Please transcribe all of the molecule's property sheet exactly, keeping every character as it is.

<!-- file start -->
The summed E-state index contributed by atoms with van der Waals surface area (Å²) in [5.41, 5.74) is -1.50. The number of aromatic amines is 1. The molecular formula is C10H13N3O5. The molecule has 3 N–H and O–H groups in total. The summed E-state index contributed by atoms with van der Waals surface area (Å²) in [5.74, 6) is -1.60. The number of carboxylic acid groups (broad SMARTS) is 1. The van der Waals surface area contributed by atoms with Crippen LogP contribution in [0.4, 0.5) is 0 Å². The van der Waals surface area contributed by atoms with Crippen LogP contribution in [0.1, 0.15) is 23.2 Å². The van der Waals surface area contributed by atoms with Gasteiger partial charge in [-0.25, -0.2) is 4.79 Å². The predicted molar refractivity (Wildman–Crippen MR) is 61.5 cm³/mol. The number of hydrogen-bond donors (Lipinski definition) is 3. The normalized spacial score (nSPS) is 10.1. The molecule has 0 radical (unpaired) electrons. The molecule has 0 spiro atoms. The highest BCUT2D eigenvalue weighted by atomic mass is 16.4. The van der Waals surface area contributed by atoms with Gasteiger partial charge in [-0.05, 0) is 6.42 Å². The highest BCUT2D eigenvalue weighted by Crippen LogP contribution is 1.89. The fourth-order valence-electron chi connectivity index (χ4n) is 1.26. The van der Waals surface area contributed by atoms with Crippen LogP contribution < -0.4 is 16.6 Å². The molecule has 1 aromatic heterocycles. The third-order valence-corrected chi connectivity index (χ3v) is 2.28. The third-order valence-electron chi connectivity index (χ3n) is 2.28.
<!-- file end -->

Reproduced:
The summed E-state index contributed by atoms with van der Waals surface area (Å²) in [5.41, 5.74) is -1.50. The number of aromatic amines is 1. The molecular formula is C10H13N3O5. The molecule has 3 N–H and O–H groups in total. The summed E-state index contributed by atoms with van der Waals surface area (Å²) in [5.74, 6) is -1.60. The number of carboxylic acid groups (broad SMARTS) is 1. The van der Waals surface area contributed by atoms with Crippen LogP contribution in [0.4, 0.5) is 0 Å². The van der Waals surface area contributed by atoms with Crippen LogP contribution in [0.1, 0.15) is 23.2 Å². The van der Waals surface area contributed by atoms with Gasteiger partial charge in [-0.25, -0.2) is 4.79 Å². The predicted molar refractivity (Wildman–Crippen MR) is 61.5 cm³/mol. The number of hydrogen-bond donors (Lipinski definition) is 3. The normalized spacial score (nSPS) is 10.1. The molecule has 0 radical (unpaired) electrons. The molecule has 0 spiro atoms. The highest BCUT2D eigenvalue weighted by atomic mass is 16.4. The van der Waals surface area contributed by atoms with Gasteiger partial charge in [-0.05, 0) is 6.42 Å². The highest BCUT2D eigenvalue weighted by Crippen LogP contribution is 1.89. The fourth-order valence-electron chi connectivity index (χ4n) is 1.26. The van der Waals surface area contributed by atoms with Crippen LogP contribution < -0.4 is 16.6 Å². The molecule has 1 aromatic heterocycles. The third-order valence-corrected chi connectivity index (χ3v) is 2.28. The third-order valence-electron chi connectivity index (χ3n) is 2.28.